Our second point is a matter of the originating entity. When considering the potential role of the CRA in the current mortgage crisis, it is important to account for the originating party. In particular, independent nonbank lenders, such as mortgage and finance companies and credit unions, originate a substantial share of subprime mortgages, but they are not subject to CRA regulation and, hence, are not directly influenced by CRA obligations. (We explore subprime mortgage originations in further detail below.)
Using loan origination data obtained pursuant to the Home Mortgage Disclosure Act (HMDA), we find that in 2005 and 2006, independent nonbank institutions—institutions not covered by the CRA—accounted for about half of all subprime originations. (See Table 1.) Also, about 60 percent of higher-priced loan originations went to middle- or higher-income borrowers or neighborhoods, populations not targeted by the CRA. (See Table 2.) In addition, independent nonbank institutions originated nearly half of the higher-priced loans extended to lower-income borrowers or borrowers in lower-income areas (share derived from Table 2).
In total, of all the higher-priced loans, only 6 percent were extended by CRA-regulated lenders (and their affiliates) to either lower-income borrowers or neighborhoods in the lenders' CRA assessment areas, which are the local geographies that are the primary focus for CRA evaluation purposes. The small share of subprime lending in 2005 and 2006 that can be linked to the CRA suggests it is very unlikely the CRA could have played a substantial role in the subprime crisis.
It is also possible that the remaining share of higher-priced, lower-income lending may be indirectly attributable to the CRA due to the incentives under the CRA investment test. Specifically, examiners may have given banks "CRA credit" for their purchases of lower-income loans or mortgage-backed securities containing loans to lower-income populations, which could subsequently affect the supply of mortgage credit.
Although we lack definitive information on banks' CRA-induced secondary market activity, the HMDA data provide information on the types of institutions to which mortgages are sold. The data suggest that the link between independent mortgage companies and banks through direct secondary market transactions is weak, especially for lower-income loans. (See Table 3.) In 2006, only about 9 percent of independent mortgage company loan sales were to banking institutions. (Figure not shown in table.) And among these transactions, only 15 percent involved higher-priced loans to lower-income borrowers or neighborhoods. In other words, less than 2 percent of the mortgage originations sold by independent mortgage companies in 2006 were higher-priced, CRA-credit-eligible, and purchased by CRA-covered banking institutions.
Two basic points emerge from our analysis of the available data. First, only a small portion of subprime mortgage originations is related to the CRA. Second, CRA-related loans appear to perform comparably to other types of subprime loans. Taken together, the available evidence seems to run counter to the contention that the CRA contributed in any substantive way to the current mortgage crisis.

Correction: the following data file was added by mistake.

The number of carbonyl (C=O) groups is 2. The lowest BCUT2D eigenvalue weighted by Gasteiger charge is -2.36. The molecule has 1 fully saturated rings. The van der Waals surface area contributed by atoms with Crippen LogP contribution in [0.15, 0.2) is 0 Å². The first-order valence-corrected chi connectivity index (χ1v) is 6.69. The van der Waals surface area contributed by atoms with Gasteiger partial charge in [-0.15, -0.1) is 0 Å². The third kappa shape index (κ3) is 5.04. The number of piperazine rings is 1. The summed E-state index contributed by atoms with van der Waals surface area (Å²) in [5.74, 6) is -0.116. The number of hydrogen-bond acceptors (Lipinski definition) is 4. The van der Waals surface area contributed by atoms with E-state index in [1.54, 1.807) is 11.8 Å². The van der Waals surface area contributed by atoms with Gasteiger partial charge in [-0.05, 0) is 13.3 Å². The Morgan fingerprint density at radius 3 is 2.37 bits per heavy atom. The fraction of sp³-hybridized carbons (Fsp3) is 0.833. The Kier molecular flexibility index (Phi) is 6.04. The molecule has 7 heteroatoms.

So, who are you going to believe. A group of economic wonks who have done a ton of research looking at the data, or a bunch of Congressional/political hacks who have been lobotomized by the Washington political process?
While the recent decline in first time unemployment claims is certainly good news, the fact remains that over 400,000 initial jobless claims have been made each and every week for a long time. Since the beginning of August 2008 to be precise.
That got me wondering how long initial claims were over 400,000 in the other severe recessions of the 1970s and early 1980s. As it turns out, in the 1973-74 recession, they only exceeded 400,000 for 1 year: November 1974 to November 1975. In the "double dip" 1980 and 1981-82 recessions, however, claims remained elevated over 400,000 for a full 4 years -- November 1979 through November 1983!
Comparing that with the time unemployment over 6% gives us the following graph of two periods of "hard times:"
In fact, unemployment stayed over 6% for all but a few months in 1978-79 for a full 17 years, from April 1974 to August 1987. That is certainly a portrait of a very bad decade, that we hopefully are not in the process of repeating.
But it isn't really fair to compare 400,000 weekly new jobless claims over a time period when population grew from 200 million to over 300 million. So I replaced that metric by dividing the number of initial claims by the population, giving me the number of people per 1000 who were laid off each week, and this is the graph that emerged:
This, second graph is the better one, since we are measuring both first time claims and the unemployment rate as percentages of population. And it paints a more interesting picture. Seen in this light, we have improved to the point where are having fewer layoffs now than we have had in about half of the last 35 years.